We are getting ready for the next leg of our travels, visiting Besitang and Bukit Lawang to see RSPO certified and non-certified plantations, a reforestation site, and a successful eco-tourism location where we hope to see orangutans. A representative from OIC (Orangutan Information Centre) will be our guide.  We will be traveling with Adam Ringler of San Diego Zoo and Jacquie O’Brien of Zoos Victoria.  

Friday, November 8, 2013

Three US Zoos Take Leadership Role in Supporting Sustainable Palm Oil Practices

As part of an effort to encourage sustainable palm oil production, San Diego Zoo Global, the Cheyenne Mountain Zoo and the Indianapolis Zoo joined the Roundtable on Sustainable Palm Oil (RSPO) and will attend the RSPO conference (RT11) in Indonesia next week. During the conference, the zoos’ representatives will be involved in strategic planning and reviewing of RSPO criteria for certification. Additionally, they will visit RSPO-certified and noncertified palm oil plantations to further their knowledge of industry sustainable and nonsustainable practices.

“Palm oil is used in more than 50% of the manufactured items we find in the grocery store every day,” said Allison Alberts, Ph.D., chief conservation and research officer for San Diego Zoo Global’s Institute of Conservation Research. “The largest threat to orangutans and other tropical wildlife around the globe is deforestation due to agriculture, primarily the production of palm oil.”

The zoos’ memberships in the RSPO add to a growing movement among zoos to become an active voice in the palm oil crisis. Last month, a resolution was unanimously passed at the 68th annual conference of the World Association of Zoos and Aquariums (WAZA) in support of the RSPO and encourages all zoos to promote certified sustainable palm oil.

"The vision of the RSPO -- to drive the sustainable palm oil agenda forward to protect our environment, wildlife and communities -- is a transformative journey that involves the cooperation of an extensive group of players," said the RSPO's secretary-general, Darrel Webber. “We welcome the San Diego, Cheyenne Mountain and Indianapolis zoos, whose combined annual visitors exceed 7.5 million, to the RSPO and look forward to working closely with them in helping to educate the broader community about the need to support the sustainable production of palm oil," Webber added.

Conservationists point to the increasing challenges faced by wildlife in Asia and particularly to the effect of palm oil production on high profile species like Sumatran and Bornean orangutans.

“The current generation of wild orangutans could well be the last unless we can find workable solutions for the Indonesian economy, its government and the orangutans,” said Rob Shumaker, Ph.D., the Indianapolis Zoo’s vice president of conservation and life sciences and one of the world’s foremost authorities on orangutan cognition. “RSPO and programs focused on the reforestation of orangutan habitat are critically important to saving orangutans in the wild.”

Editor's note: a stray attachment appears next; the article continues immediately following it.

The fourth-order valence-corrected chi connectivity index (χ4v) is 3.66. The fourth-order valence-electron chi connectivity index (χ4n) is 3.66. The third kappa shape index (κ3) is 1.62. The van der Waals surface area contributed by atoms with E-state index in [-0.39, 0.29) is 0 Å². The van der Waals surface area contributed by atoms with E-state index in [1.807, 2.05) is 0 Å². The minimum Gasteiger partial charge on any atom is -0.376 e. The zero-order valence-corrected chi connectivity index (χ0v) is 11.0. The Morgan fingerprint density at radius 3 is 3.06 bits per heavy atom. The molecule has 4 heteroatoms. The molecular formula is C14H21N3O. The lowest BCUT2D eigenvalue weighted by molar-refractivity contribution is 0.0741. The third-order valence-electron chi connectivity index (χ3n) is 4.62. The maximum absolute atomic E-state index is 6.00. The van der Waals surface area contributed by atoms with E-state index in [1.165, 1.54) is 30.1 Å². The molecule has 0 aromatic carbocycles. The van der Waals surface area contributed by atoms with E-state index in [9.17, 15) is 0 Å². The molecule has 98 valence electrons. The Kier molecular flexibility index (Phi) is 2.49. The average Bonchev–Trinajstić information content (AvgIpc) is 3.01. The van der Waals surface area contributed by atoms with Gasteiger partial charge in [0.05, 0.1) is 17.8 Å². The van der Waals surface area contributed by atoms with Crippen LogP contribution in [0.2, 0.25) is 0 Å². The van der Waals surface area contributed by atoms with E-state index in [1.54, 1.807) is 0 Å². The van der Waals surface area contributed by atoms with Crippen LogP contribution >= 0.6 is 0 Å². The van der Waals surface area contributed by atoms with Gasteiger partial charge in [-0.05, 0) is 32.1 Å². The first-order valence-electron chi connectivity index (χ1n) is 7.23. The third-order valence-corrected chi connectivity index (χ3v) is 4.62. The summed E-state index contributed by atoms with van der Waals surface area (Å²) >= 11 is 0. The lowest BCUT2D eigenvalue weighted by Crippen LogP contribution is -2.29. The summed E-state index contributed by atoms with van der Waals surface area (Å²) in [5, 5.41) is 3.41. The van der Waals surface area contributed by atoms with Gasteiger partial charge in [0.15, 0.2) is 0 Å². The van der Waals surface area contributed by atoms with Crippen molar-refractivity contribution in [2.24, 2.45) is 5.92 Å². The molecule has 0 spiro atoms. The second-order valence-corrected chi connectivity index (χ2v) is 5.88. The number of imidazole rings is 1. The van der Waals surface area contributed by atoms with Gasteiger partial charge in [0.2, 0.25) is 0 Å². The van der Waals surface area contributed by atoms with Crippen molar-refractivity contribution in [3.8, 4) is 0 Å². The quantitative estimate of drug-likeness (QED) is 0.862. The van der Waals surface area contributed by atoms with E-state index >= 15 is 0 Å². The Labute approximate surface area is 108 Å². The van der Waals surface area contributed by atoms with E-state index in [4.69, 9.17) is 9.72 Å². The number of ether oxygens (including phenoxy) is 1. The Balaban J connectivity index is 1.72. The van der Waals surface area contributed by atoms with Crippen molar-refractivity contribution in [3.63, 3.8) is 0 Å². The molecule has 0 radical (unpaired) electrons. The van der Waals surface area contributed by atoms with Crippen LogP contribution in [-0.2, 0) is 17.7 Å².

The Indianapolis Zoo will open a $25 million International Orangutan Center in May 2014.

In 2010, nearly 90% of global palm oil production occurred in Malaysia and Indonesia, and more than half of plantations established since 1990 in those two countries have occurred at the expense of natural forest.  Species like orangutans depend on the Asian forests for survival.  Conservationists estimate that over the last 60 years more than half of all orangutans in these countries have disappeared. The decline of the species is predicted to continue at this rate, primarily because of forest loss.

“By joining the RSPO we are leading by example and are encouraging other North American zoos to make this same commitment,” said Tracey Gazibara, vice president, Cheyenne Mountain Zoo. “Together we can raise awareness about the complex issues surrounding palm oil production and fight against extinction of animals and habitats created by unsustainable practices.”

Wednesday, September 18, 2013

Palm oil smart phone app helps users save orangutans

By Stephanie Earls. Published by The Gazette - Colorado Springs
(The Gazette, Christian Murdock)
What do Ben & Jerry's Chunky Monkey, Palmolive dish soap and Friskies cat food have in common?

The answer is sustainable palm oil. 

Palm oil might be the most prevalent product ingredient you've never heard of. 

It's estimated that the edible vegetable oil in its various manifestations can be found in as many as half of the processed foods and packaged products in grocery stores, from snack foods to cosmetics, but that doesn't mean you'll find it listed by name among the ingredients. The highly saturated, trans fat-free oil, harvested from African oil palm trees on plantations in the tropics, is a main component in many preparations of sodium laureth and sodium lauryl sulfates, present in makeup and pretty much every product that foams, from shampoo to dish soap. 

The majority of palm oil is grown and produced on the southeast Asian islands of Borneo and Sumatra, where natural resources have been leveraged to the industry. Clear-cutting of rainforests to make way for new plantations to meet rising global demands continues to destroy vital habitats for indigenous, endangered animals. 

These animals include the wild orangutan, Asia's only great ape, which makes its home exclusively on Borneo and Sumatra.

"Non-sustainable palm oil is the biggest threat to so many of these species. It's not just orangutans who are affected. It's other animals. It's humans. It's greenhouse gases," said Dina Bredahl, animal care manager for primates and carnivores at the Cheyenne Mountain Zoo. "We chose orangutans as our focus because we love orangutans. I think for our zoo, they are the best ambassador."